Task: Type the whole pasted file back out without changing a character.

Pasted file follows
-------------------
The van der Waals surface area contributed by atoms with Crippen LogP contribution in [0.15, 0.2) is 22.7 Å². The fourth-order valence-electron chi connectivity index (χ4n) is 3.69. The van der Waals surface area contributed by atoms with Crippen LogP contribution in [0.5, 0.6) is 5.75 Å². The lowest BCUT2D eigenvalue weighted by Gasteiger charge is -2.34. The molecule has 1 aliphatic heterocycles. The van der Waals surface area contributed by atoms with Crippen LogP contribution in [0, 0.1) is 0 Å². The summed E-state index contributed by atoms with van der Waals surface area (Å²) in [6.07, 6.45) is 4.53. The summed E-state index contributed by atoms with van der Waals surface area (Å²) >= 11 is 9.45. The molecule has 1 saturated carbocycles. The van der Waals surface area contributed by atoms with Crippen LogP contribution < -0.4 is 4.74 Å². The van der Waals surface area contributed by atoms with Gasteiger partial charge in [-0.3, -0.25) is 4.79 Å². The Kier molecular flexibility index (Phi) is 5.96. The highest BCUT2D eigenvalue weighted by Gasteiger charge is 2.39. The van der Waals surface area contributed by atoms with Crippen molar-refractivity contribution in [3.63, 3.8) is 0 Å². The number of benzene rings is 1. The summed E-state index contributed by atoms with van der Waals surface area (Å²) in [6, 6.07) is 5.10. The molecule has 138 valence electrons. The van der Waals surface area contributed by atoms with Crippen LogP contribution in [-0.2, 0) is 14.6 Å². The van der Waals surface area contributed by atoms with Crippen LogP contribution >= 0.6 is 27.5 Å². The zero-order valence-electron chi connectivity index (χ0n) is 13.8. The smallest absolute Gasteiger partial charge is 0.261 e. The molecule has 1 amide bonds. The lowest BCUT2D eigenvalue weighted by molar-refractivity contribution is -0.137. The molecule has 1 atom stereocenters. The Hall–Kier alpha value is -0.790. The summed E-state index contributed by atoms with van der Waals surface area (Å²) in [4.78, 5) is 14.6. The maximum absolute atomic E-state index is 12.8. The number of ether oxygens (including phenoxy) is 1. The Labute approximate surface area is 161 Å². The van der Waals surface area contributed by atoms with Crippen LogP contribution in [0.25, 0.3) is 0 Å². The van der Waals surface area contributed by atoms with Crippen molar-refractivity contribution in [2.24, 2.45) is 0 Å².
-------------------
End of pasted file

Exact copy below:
The van der Waals surface area contributed by atoms with Crippen LogP contribution in [0.15, 0.2) is 22.7 Å². The fourth-order valence-electron chi connectivity index (χ4n) is 3.69. The van der Waals surface area contributed by atoms with Crippen LogP contribution in [0.5, 0.6) is 5.75 Å². The lowest BCUT2D eigenvalue weighted by Gasteiger charge is -2.34. The molecule has 1 aliphatic heterocycles. The van der Waals surface area contributed by atoms with Crippen LogP contribution in [0, 0.1) is 0 Å². The summed E-state index contributed by atoms with van der Waals surface area (Å²) in [6.07, 6.45) is 4.53. The summed E-state index contributed by atoms with van der Waals surface area (Å²) >= 11 is 9.45. The molecule has 1 saturated carbocycles. The van der Waals surface area contributed by atoms with Crippen LogP contribution < -0.4 is 4.74 Å². The van der Waals surface area contributed by atoms with Gasteiger partial charge in [-0.3, -0.25) is 4.79 Å². The Kier molecular flexibility index (Phi) is 5.96. The highest BCUT2D eigenvalue weighted by Gasteiger charge is 2.39. The van der Waals surface area contributed by atoms with Crippen molar-refractivity contribution in [3.63, 3.8) is 0 Å². The number of benzene rings is 1. The summed E-state index contributed by atoms with van der Waals surface area (Å²) in [6, 6.07) is 5.10. The molecule has 138 valence electrons. The van der Waals surface area contributed by atoms with Crippen LogP contribution in [-0.2, 0) is 14.6 Å². The van der Waals surface area contributed by atoms with Crippen LogP contribution >= 0.6 is 27.5 Å². The zero-order valence-electron chi connectivity index (χ0n) is 13.8. The smallest absolute Gasteiger partial charge is 0.261 e. The molecule has 1 amide bonds. The lowest BCUT2D eigenvalue weighted by molar-refractivity contribution is -0.137. The molecule has 1 atom stereocenters. The Hall–Kier alpha value is -0.790. The summed E-state index contributed by atoms with van der Waals surface area (Å²) in [4.78, 5) is 14.6. The maximum absolute atomic E-state index is 12.8. The number of ether oxygens (including phenoxy) is 1. The Labute approximate surface area is 161 Å². The van der Waals surface area contributed by atoms with Crippen LogP contribution in [0.25, 0.3) is 0 Å². The van der Waals surface area contributed by atoms with Crippen molar-refractivity contribution in [2.24, 2.45) is 0 Å².